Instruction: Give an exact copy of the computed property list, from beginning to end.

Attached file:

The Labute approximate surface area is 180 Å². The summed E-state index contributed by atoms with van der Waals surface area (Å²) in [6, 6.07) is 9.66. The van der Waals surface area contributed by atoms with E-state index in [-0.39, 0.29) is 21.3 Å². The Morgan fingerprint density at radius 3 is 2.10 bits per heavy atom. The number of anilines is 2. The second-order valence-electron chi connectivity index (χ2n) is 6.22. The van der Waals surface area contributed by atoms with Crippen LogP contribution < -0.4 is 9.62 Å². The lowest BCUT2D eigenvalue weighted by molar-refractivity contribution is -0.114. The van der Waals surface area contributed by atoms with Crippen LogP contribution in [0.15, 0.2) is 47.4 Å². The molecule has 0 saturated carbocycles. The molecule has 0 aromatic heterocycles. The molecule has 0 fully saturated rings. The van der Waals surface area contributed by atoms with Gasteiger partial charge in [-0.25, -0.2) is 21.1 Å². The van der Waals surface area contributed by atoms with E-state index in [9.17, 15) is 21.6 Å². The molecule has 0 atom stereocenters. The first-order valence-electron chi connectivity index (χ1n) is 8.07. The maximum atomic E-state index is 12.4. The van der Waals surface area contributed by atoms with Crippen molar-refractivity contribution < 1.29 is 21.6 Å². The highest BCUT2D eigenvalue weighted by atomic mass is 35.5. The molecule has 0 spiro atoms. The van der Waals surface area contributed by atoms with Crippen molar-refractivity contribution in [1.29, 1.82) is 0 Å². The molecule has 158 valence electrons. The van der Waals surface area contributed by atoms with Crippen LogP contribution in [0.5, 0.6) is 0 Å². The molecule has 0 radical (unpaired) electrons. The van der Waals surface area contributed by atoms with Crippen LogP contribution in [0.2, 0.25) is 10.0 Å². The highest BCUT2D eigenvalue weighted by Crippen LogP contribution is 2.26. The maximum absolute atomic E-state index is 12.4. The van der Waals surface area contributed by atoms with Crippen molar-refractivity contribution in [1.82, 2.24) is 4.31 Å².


The Labute approximate surface area is 180 Å². The summed E-state index contributed by atoms with van der Waals surface area (Å²) in [6, 6.07) is 9.66. The van der Waals surface area contributed by atoms with E-state index in [-0.39, 0.29) is 21.3 Å². The Morgan fingerprint density at radius 3 is 2.10 bits per heavy atom. The number of anilines is 2. The second-order valence-electron chi connectivity index (χ2n) is 6.22. The van der Waals surface area contributed by atoms with Crippen LogP contribution < -0.4 is 9.62 Å². The lowest BCUT2D eigenvalue weighted by molar-refractivity contribution is -0.114. The van der Waals surface area contributed by atoms with Crippen LogP contribution in [0.15, 0.2) is 47.4 Å². The molecule has 0 saturated carbocycles. The molecule has 0 aromatic heterocycles. The molecule has 0 fully saturated rings. The van der Waals surface area contributed by atoms with Gasteiger partial charge in [-0.25, -0.2) is 21.1 Å². The van der Waals surface area contributed by atoms with E-state index in [9.17, 15) is 21.6 Å². The molecule has 0 atom stereocenters. The first-order valence-electron chi connectivity index (χ1n) is 8.07. The maximum atomic E-state index is 12.4. The van der Waals surface area contributed by atoms with Crippen molar-refractivity contribution < 1.29 is 21.6 Å². The highest BCUT2D eigenvalue weighted by atomic mass is 35.5. The molecule has 0 spiro atoms. The van der Waals surface area contributed by atoms with Crippen molar-refractivity contribution in [1.29, 1.82) is 0 Å². The molecule has 158 valence electrons. The van der Waals surface area contributed by atoms with Crippen LogP contribution in [0.5, 0.6) is 0 Å². The molecule has 0 radical (unpaired) electrons. The van der Waals surface area contributed by atoms with Crippen LogP contribution in [0.2, 0.25) is 10.0 Å². The highest BCUT2D eigenvalue weighted by Crippen LogP contribution is 2.26. The maximum absolute atomic E-state index is 12.4. The van der Waals surface area contributed by atoms with Crippen molar-refractivity contribution in [1.82, 2.24) is 4.31 Å².